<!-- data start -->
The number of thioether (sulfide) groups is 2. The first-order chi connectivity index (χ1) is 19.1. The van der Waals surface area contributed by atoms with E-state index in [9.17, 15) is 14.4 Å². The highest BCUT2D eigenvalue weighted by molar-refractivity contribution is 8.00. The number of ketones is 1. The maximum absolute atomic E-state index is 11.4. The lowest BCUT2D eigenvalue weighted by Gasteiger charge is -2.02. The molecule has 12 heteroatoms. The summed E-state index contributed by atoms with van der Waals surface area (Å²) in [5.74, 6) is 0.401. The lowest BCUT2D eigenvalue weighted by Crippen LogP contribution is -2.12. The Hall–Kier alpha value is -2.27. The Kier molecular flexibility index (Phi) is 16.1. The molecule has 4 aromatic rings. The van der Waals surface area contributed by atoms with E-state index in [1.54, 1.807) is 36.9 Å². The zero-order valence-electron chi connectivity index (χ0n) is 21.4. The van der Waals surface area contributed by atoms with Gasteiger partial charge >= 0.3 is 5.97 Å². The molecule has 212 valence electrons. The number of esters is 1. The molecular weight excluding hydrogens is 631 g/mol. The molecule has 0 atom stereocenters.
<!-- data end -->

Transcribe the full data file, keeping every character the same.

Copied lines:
The number of thioether (sulfide) groups is 2. The first-order chi connectivity index (χ1) is 19.1. The van der Waals surface area contributed by atoms with E-state index in [9.17, 15) is 14.4 Å². The highest BCUT2D eigenvalue weighted by molar-refractivity contribution is 8.00. The number of ketones is 1. The maximum absolute atomic E-state index is 11.4. The lowest BCUT2D eigenvalue weighted by Gasteiger charge is -2.02. The molecule has 12 heteroatoms. The summed E-state index contributed by atoms with van der Waals surface area (Å²) in [5.74, 6) is 0.401. The lowest BCUT2D eigenvalue weighted by Crippen LogP contribution is -2.12. The Hall–Kier alpha value is -2.27. The Kier molecular flexibility index (Phi) is 16.1. The molecule has 4 aromatic rings. The van der Waals surface area contributed by atoms with E-state index in [1.54, 1.807) is 36.9 Å². The zero-order valence-electron chi connectivity index (χ0n) is 21.4. The van der Waals surface area contributed by atoms with Gasteiger partial charge >= 0.3 is 5.97 Å². The molecule has 212 valence electrons. The number of esters is 1. The molecular weight excluding hydrogens is 631 g/mol. The molecule has 0 atom stereocenters.